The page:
Petitions do work….sometimes. At one time I thought they didn’t. This is a notable success. This is not hot-of-the-press news but interesting information nonetheless. Both myself and Elisa have written about this before as has Robyn Gianotti.
At one time, training medical students could involve cats (has this totally stopped in the USA?). Perhaps the best known example was training aspiring paediatricians to perform a procedure called “tracheal intubation”. This, as you may know, involves placing a tube down the throat into the windpipe.
An old-fashioned and now outdated way to train medical students in this tricky procedure was to use the domestic cat as a stand-in for an infant. Nowadays students practice on human patient simulators. There is no need to put cats through this unnecessary suffering. And cats would have suffered. Think of all the mistakes students made in placing the tube in the wrong place and hurting the cat.
The cat’s trachea is not same as that of an infant. It is far from ideal for a number of reasons and to me plainly cruel to abuse cats in this way.
There was a time when the University of Virginia used three cats, Kiki, Fiddle and Alley as training aids for seven years. And all the while there were fantastically lifelike human simulators available which are far superior to using a domestic cat. Shame on the university.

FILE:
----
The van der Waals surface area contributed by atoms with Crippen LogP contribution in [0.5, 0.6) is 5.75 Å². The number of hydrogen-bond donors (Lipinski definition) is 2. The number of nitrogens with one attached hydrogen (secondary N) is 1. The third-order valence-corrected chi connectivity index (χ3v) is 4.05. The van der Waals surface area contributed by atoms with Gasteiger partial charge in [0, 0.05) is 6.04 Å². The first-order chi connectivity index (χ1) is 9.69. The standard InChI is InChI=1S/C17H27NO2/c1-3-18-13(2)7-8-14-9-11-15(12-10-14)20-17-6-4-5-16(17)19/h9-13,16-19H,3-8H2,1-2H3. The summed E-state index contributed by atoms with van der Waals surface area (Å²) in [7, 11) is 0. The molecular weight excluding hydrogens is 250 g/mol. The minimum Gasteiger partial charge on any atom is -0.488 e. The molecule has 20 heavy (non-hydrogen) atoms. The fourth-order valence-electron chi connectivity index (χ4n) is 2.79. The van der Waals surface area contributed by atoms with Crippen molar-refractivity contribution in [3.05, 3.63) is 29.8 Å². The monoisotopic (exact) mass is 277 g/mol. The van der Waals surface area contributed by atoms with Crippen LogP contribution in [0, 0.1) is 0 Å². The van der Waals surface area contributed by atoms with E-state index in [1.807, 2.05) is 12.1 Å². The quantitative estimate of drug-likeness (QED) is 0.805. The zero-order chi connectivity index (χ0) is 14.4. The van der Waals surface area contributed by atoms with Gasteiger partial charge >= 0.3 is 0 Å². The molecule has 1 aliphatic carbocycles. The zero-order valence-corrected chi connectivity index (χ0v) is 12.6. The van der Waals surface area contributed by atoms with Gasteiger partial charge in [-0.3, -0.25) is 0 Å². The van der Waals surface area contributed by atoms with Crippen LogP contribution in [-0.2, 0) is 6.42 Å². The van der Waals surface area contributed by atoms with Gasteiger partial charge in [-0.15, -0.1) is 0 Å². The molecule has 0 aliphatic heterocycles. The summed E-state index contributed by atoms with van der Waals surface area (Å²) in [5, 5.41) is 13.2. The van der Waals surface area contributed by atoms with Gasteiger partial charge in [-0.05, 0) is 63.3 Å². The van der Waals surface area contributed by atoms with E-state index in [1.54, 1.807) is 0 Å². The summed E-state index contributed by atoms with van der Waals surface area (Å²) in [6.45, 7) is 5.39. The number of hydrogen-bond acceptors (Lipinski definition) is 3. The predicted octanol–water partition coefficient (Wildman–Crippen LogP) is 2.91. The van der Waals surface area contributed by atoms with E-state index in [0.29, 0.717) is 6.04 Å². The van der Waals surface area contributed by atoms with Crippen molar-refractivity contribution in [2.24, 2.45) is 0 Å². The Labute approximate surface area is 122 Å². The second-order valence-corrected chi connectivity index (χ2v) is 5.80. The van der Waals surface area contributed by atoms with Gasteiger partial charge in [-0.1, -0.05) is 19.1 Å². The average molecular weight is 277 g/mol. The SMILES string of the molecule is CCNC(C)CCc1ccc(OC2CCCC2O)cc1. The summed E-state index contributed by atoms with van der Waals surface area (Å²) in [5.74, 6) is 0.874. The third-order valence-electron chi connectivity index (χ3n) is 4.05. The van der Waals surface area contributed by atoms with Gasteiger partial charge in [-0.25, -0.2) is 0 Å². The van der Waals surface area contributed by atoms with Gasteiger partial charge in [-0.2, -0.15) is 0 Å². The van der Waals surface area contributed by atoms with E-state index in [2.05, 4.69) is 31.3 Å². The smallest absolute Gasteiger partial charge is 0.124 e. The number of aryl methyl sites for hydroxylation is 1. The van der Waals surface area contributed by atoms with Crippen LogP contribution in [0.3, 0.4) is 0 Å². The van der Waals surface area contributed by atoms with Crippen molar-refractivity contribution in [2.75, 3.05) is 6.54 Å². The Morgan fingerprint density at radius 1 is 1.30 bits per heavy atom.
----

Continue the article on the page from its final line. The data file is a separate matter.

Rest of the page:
Roberta Gray a training paediatrician started a petition which acquired a massive 185,1116 signatures. The outcome helped to force the hand of the University of Virginia. They stopped training on cats.
This all happened up to 5th April 2013. I just wanted to go back and see what happened and if the university had stopped. I makes me wonder why they used cats in the first place. It can only be laziness and/or because it is cheaper to be cruel to cats. This is an attitude that one would not expect from intelligent people involved in medicine. They demonstrated a lack of respect for the cat and all animals.